In the Far East, the stroke is the sign of the breath of life (transl. Ch.: ; ch. simp. : ; py: ; jap. : 氣 / ki ; ko. : 기 / gi ; viet. : khí), it is thrown vigorously on the leaf in a natural flow. This flow does not allow repentance, it definitely leaves its mark on paper, a notion of spontaneity is therefore omnipresent and corresponds to the characteristics of the wash. This reasoning certainly stems from Chinese Taoist philosophy, permeating all the techniques and culture of the Far East. In Japan, historically, it is not possible to separate classic monochrome painting from spirituality. It is mainly Buddhism, and in particular Zen Buddhism having its source directly in China in Chan Buddhism, which inspires this art, with masters like Shūbun, Sesshū or Josetsu[1]. Monochrome painting is based in Asia on a deep mastery of the art of the line, acquired both in calligraphy and in painting, with sometimes very different techniques, while Western wash painters seek more games of shadow and light which creates the form, where in the Far East the form is the line. Furthermore, in Buddhism, “The form is the void and the void is the form” (Heart Sutra), thus joining Taoist thought where the void ( / , ) is a fundamental notion of philosophy.

“We knead clay to make vases. The use of vases depends on its emptiness. Doors and windows are drilled to make a house. The use of the house depends on their emptiness. This is why utility comes from being, use is born from non-being[2]. “ Classical monochrome painting cannot be understood apart from these teachings.

It was only from the Renaissance that the wash was used by Europeans.

In the Far East, in addition to being used for the realization of paintings often accompanied by a calligraphic poem, it is also used in the decorative arts, in particular for the realization of fans, screens and all kinds of accessories.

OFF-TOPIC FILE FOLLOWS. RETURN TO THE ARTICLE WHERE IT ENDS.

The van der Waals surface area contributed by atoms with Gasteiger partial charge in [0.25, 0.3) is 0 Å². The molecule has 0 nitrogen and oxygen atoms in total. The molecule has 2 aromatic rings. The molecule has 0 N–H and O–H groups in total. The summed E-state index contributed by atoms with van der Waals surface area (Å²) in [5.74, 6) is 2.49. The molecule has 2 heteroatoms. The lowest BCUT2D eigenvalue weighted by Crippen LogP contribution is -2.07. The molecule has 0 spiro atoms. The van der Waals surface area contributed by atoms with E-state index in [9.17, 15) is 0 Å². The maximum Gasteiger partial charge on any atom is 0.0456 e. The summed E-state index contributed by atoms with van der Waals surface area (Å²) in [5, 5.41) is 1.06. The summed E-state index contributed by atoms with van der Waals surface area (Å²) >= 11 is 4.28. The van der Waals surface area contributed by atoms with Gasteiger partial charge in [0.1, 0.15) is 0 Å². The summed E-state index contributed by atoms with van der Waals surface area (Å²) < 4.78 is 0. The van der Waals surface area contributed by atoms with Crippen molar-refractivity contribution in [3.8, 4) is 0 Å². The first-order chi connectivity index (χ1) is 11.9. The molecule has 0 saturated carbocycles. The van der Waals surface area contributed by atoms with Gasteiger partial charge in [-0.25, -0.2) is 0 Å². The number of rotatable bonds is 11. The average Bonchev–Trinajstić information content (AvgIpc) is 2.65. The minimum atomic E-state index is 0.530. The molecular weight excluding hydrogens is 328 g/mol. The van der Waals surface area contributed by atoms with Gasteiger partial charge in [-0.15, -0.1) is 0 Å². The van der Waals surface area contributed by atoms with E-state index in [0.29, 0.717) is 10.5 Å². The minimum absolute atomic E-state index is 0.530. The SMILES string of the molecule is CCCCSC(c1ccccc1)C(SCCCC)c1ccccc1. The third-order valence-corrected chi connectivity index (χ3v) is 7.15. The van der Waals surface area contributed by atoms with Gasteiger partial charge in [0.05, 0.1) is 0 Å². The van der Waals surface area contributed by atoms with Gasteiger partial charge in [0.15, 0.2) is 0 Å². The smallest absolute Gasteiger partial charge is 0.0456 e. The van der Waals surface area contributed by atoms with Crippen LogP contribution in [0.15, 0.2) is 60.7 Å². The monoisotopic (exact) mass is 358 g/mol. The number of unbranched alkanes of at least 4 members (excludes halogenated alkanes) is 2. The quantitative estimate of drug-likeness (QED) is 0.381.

The wash is also used in the illustration of stories (mythology, scenes of battles or diplomatic events), first in a scroll form (in Chinese 卷轴, juànzhóu Where 卷轴, juànzhóu, in Japanese : makimono (巻 物?) Where kakejiku (掛 け 軸?)), then as a codex.

Painting of mountain and water landscapes (shanshui) of Song China, Korea and Japan are the most famous themes in the West of East Asian wash. But there are also themes of plants, flowers, insects, birds, seafood or other animals, which are all a form of exaltation of nature.

The washings are generally carried out there using a wash brush, but sometimes also with the finger and the nail or with various tools.

In Europe, the use of wash by the great classical painters will serve mainly as a tool to study chiaroscuro. The best example is surely Rembrandt who chose the wash for all his sketches or Nicolas Poussin who created small models with characters which allowed him to choose the desired light and then to immortalize the scene using the wash. The bistre wash will be used by Jean-Honoré Fragonard to capture on the spot what he has in front of his eyes: here the wash is a technical achievement, an evolution of the graphics towards more flexibility.

The main difficulty with washing, as with watercolor, lies in the fact that it does not allow repentance. Finding the right balance between meticulous detail and thick, vigorous lines is a more specific difficulty with washing.